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What the Victorians Did for Us Paperback – August 1, 2002

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Editorial Reviews

From the Publisher

When Victoria came to the throne in 1837, Britain was on the brink of world supremacy in the production of iron, steel, and steam engines, and had seen an explosion of growth and developments that included railways, the electric telegraph, and wool production. The tremendous feeling of national pride was celebrated in the Great Exhibition of 1851. Drawing on his consummate skill as a storyteller, Adam Hart–Davis shows how Victorian movers and shakers changed our world.

About the Author

Adam Hart-Davis was educated at Eton and Oxford. He is best known for presenting on BBC2 'What the Romans Did for Us' and 'Local Heroes'. He also presents science programmes on Radio 4 and is a photographer whose pictures have appeared in hundreds of books and magazines.

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Product Details

  • Paperback: 224 pages
  • Publisher: Headline Book Publishing (August 1, 2002)
  • Language: English
  • ISBN-10: 075531137X
  • ISBN-13: 978-0755311378
  • Product Dimensions: 9.6 x 7.4 x 0.6 inches
  • Shipping Weight: 1.1 pounds
  • Average Customer Review: 4.7 out of 5 stars  See all reviews (3 customer reviews)
  • Amazon Best Sellers Rank: #1,614,111 in Books (See Top 100 in Books)

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Most Helpful Customer Reviews

2 of 2 people found the following review helpful By Michael K. Smith TOP 1000 REVIEWER on July 22, 2005
Format: Paperback
This was published to accompany a BBC series of the same name, one of several similar projects by Hart-Davis, a science journalist. When Victoria died in 1901, the world was a vastly different place than when she acceded to the throne in 1837. Britain had built a worldwide empire, had become dominant in the growth of technology and the production of everything from steel and steam engines to branded flour and disposable razor blades. Some time is spent on basic science, especially geology and fossils, and Darwin's inspired notion of evolution, but because it was made for television, most of the program (and the book) have to deal with the visible results of science. While there's a good deal of fascinating anecdotal history here -- gardener Joseph Paxton and his innovative design for the Crystal Palace, for instance, and the "Great Stink" caused by the long, hot summer of 1858 and the debate in Parliament that led to the building of London's sewer system (which also meant the end of cholera and typhoid and established Portland cement as a superior construction medium) -- but it's all a bit superficial. There are a few small errors, too: Temperature isn't measured in "kelvins," but in Celsius-sized degrees on the Kelvin scale, which simply begins much lower. And (in the section on crime and the development of forensics) the author describes Sherlock Holmes "with his Ulster cape, his deerstalker hat and his magnifying glass." But Conan Doyle never gave Holmes a deerstalker; that was added only in the Basil Rathbone films. It's interesting, too, how many inventions and innovations supposedly were made in or near Bristol, . . . where Hart-Davis just happens to come from. In my opinion, Burke's "Connections" series did all this better. But, still, it's a fun read.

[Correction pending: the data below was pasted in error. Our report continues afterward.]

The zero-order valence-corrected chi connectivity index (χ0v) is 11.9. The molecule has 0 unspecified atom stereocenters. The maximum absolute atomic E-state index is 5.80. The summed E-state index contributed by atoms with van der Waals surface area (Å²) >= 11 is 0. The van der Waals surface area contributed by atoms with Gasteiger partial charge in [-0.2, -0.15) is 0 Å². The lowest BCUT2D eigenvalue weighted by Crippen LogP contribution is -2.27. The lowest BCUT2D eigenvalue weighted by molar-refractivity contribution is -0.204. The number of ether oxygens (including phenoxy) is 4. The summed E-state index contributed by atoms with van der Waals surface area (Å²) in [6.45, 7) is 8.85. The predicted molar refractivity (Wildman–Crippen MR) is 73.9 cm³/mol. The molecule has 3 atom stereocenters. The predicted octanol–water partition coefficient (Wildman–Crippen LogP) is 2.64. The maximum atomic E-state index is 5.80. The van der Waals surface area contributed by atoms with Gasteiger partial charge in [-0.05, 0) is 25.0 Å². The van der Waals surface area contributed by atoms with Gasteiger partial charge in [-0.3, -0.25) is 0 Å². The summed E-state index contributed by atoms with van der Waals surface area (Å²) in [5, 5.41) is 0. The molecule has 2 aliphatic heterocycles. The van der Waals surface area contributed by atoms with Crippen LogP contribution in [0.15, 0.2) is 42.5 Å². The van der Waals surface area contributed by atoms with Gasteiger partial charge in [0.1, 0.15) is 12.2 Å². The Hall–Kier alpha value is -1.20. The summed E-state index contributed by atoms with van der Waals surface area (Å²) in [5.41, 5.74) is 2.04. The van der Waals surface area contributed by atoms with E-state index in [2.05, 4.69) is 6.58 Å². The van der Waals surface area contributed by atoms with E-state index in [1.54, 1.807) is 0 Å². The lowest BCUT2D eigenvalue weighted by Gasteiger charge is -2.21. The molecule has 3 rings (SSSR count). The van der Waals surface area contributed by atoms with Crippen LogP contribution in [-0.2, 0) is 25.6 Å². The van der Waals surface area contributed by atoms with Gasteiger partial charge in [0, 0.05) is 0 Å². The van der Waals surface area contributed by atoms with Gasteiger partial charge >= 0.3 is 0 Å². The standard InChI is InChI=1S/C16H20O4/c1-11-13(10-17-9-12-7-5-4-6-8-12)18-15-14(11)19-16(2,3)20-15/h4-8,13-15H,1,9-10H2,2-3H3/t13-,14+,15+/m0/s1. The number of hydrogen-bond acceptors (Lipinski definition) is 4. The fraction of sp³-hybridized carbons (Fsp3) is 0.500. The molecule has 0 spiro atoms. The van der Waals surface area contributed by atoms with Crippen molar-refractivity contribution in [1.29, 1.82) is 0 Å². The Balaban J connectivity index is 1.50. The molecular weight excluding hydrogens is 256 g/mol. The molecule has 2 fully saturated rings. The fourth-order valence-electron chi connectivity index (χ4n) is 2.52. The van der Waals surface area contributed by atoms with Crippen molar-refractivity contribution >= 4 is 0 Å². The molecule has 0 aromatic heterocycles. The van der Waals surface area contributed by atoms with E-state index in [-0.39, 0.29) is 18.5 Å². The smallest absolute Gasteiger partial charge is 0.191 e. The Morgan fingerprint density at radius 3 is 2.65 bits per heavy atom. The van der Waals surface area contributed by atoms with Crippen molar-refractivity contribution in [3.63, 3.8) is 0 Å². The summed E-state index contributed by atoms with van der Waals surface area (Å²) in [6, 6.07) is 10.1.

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1 of 1 people found the following review helpful By Allen Wayner on April 16, 2007
Format: Paperback Verified Purchase
This book is reallly meant for the general history reader, not the informed specialist. The sections are written in a lively narrative style best enjoyed, I think, in gradual doses of knowledge. The black and white photos and color illustrations are first-rate. Most of all, this book corrects an idea (for many of us) that Victorians were dull people, less exciting that Henry VIII or Shakespeare's kings. I took a history major in college, where I did not study this post-Napoleon era. Well, I am happy that Mr. Hart-Davis' book has awakened my admiration for Victorian ingenuity and skills.
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0 of 2 people found the following review helpful By nickunt on November 1, 2007
Format: Paperback
This powerfully written book is a treasure trove of information about that most mis-understood of races, the Victorian. Adam Hart-Davis takes us on a journey of discovery as we learn about the warlike nature of the Victorian tribe, and their Queen, Queen Victorian.
Shiver with amazement at Hart-Davis' revelation that Victoria's Secret (from which the famous lingerie designer takes its name) was that she had a wooden leg, carved from the steering wheel of the Cutty Sark, her famous flagship. Marvel at the reconstructed dialogue between Queen Victoriana and her gardener, Billy Connolly, and shed real tears when revered historian Hart-Davis describes in detail the controversial discovery that Connolly used his bushy, purple beard to keep Queen Victorianian warm during a long ride around Balmoral. What I like most about this book is Hart-Davis insists on sticking to facts, when other "historians" muddy the waters with fallacy and speculation. I particularly enjoyed Hart-Davis hand-drawn illustrations, and the inclusion of Victorian-Bath and Lord Michael Caine at the battle of the Zulus ("there's faasands of 'em") is a particularly stunning picture.
All-in-all, an excellent Christmas gift idea. Top Marks.
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